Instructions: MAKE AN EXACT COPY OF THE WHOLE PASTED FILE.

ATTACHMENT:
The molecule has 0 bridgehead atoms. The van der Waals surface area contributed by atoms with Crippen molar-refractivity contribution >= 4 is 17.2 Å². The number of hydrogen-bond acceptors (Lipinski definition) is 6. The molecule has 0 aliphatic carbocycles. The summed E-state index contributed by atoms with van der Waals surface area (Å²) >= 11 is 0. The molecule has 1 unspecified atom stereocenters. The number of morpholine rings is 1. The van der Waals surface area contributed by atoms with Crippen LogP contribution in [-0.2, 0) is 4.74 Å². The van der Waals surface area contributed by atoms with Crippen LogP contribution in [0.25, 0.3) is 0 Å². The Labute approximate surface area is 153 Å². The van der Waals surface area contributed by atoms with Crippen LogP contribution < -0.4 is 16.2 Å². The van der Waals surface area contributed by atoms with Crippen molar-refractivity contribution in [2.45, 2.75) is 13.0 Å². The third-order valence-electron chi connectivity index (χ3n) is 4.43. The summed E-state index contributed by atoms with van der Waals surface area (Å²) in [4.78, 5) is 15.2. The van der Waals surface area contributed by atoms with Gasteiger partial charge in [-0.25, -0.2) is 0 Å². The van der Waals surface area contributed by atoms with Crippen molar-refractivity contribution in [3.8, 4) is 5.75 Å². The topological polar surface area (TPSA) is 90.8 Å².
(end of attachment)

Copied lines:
The molecule has 0 bridgehead atoms. The van der Waals surface area contributed by atoms with Crippen molar-refractivity contribution >= 4 is 17.2 Å². The number of hydrogen-bond acceptors (Lipinski definition) is 6. The molecule has 0 aliphatic carbocycles. The summed E-state index contributed by atoms with van der Waals surface area (Å²) >= 11 is 0. The molecule has 1 unspecified atom stereocenters. The number of morpholine rings is 1. The van der Waals surface area contributed by atoms with Crippen LogP contribution in [-0.2, 0) is 4.74 Å². The van der Waals surface area contributed by atoms with Crippen LogP contribution in [0.25, 0.3) is 0 Å². The Labute approximate surface area is 153 Å². The van der Waals surface area contributed by atoms with Crippen LogP contribution < -0.4 is 16.2 Å². The van der Waals surface area contributed by atoms with Crippen molar-refractivity contribution in [2.45, 2.75) is 13.0 Å². The third-order valence-electron chi connectivity index (χ3n) is 4.43. The summed E-state index contributed by atoms with van der Waals surface area (Å²) in [4.78, 5) is 15.2. The van der Waals surface area contributed by atoms with Gasteiger partial charge in [-0.25, -0.2) is 0 Å². The van der Waals surface area contributed by atoms with Crippen molar-refractivity contribution in [3.8, 4) is 5.75 Å². The topological polar surface area (TPSA) is 90.8 Å².